While online articles can be a great asset for learning about almost any subject, the sheer number of them can deter even the most dedicated researcher. (A search for “sports medicine” on Google yields a whopping 216 million results!) So where is the best place to start? There’s no one answer to that, but we’ve taken the time to go through a bunch of them and show you some content to get you started. Here are fifteen posts that you should be reading if you’re in sports medicine, either as a patient or a provider.
When recovering from a sports injury, a lot of people are confused by competing instructions of what to do. Mueller Sports Med lays out ten simple things to do while recovering.
This post from our friends at University Hospitals talks about the best foods for the athlete.
Sudden cardiac death is a real, if uncommon, problem in athletes. Many of them wonder if there’s something that can screen out those who are at risk. The Sports Medicine Research blog sums up all the research on the subject and what screening methods are likely to make a difference.
Choosing the right shoe takes a lot more thought than meets the eye and our friends at Methodist Sports Medicine talk about how to choose shoes for physical activity.
Most of the coverage of concussions and related injuries in athletes in the news are about male athletes. However, female athletes are actually fifty percent more likely to sustain a concussion than a male athlete. Read this post about one athlete’s recovery from her concussion from SPARCC.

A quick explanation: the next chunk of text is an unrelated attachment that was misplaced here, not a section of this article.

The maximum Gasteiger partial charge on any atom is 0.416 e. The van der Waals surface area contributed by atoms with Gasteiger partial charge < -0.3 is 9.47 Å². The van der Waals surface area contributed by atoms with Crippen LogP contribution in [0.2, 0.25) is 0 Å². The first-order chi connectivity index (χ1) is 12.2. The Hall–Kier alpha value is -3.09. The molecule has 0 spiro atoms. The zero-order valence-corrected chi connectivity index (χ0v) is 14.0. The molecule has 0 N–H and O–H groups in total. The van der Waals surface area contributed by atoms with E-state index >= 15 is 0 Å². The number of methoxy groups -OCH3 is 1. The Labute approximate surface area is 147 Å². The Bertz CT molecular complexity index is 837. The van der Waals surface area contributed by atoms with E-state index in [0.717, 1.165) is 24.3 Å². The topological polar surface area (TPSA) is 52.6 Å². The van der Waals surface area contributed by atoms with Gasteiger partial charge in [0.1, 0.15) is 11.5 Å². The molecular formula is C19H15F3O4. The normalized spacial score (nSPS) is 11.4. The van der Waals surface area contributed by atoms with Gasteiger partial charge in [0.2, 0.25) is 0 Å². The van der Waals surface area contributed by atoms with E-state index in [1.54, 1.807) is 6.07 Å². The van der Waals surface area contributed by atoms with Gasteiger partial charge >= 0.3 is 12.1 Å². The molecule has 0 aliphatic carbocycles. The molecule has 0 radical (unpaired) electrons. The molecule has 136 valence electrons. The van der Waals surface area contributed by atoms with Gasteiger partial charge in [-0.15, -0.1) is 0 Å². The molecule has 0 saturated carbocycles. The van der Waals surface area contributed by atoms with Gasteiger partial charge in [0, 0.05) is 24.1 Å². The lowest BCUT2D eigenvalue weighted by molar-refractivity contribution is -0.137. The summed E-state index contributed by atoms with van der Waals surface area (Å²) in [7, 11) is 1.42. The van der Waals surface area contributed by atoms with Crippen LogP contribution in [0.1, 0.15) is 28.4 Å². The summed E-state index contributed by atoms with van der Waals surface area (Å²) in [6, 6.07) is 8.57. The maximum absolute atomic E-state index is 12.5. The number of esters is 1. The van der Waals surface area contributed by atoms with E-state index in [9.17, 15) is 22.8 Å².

Speaking of injuries common in female athletes, our friends at Dayton Children’s Hospital talk about preventing ACL injuries in girls in this article.
This blog post from Intermountain Healthcare shows several signs of heat-related illness in children and ways to deal with heat exhaustion and its deadlier cousin, heatstroke.
We believe ballet is a sport and while it’s rarely considered to be a part of sports medicine, it is definitely in that category. This blog post shows a day in the life at the Orlando Ballet of an athletic trainer from our friends at Orlando Health.
Getting a good night’s sleep is important to everyone. But a lack of sleep isn’t just a mental thing – it can make you more vulnerable to injuries. Mike Ryan’s sports medicine blog breaks down why.
Core strength exercises are a staple of practically every athlete’s routine. Mike Reinold breaks down five common mistakes in those exercises and how to fix them.
Not sure what to do for exercise? This blog post from our friends at OhioHealth breaks down how to choose.
Top Tier Sports Medicine talks about Astym treatment: what it is, how it can help you heal after a soft tissue injury, and how it works.
Sports medicine isn’t only about the patients. The Rothman Orthopedic Institute writes about the passing of a new bill that allows traveling medical staff to treat their own players in another state.
Soccer is arguably the most popular sport worldwide. Both the players and the fans would jump for joy at a way to predict injuries before they happen. The Football Medicine blog goes over some of the predictive measures in place and how accurate they are.
Most athletes aren’t professionals. If you ever wanted to see what a sports doctor does for those that do play in the pros, Castle Connolly walks you through a typical day in the life of a team sports medicine doctor.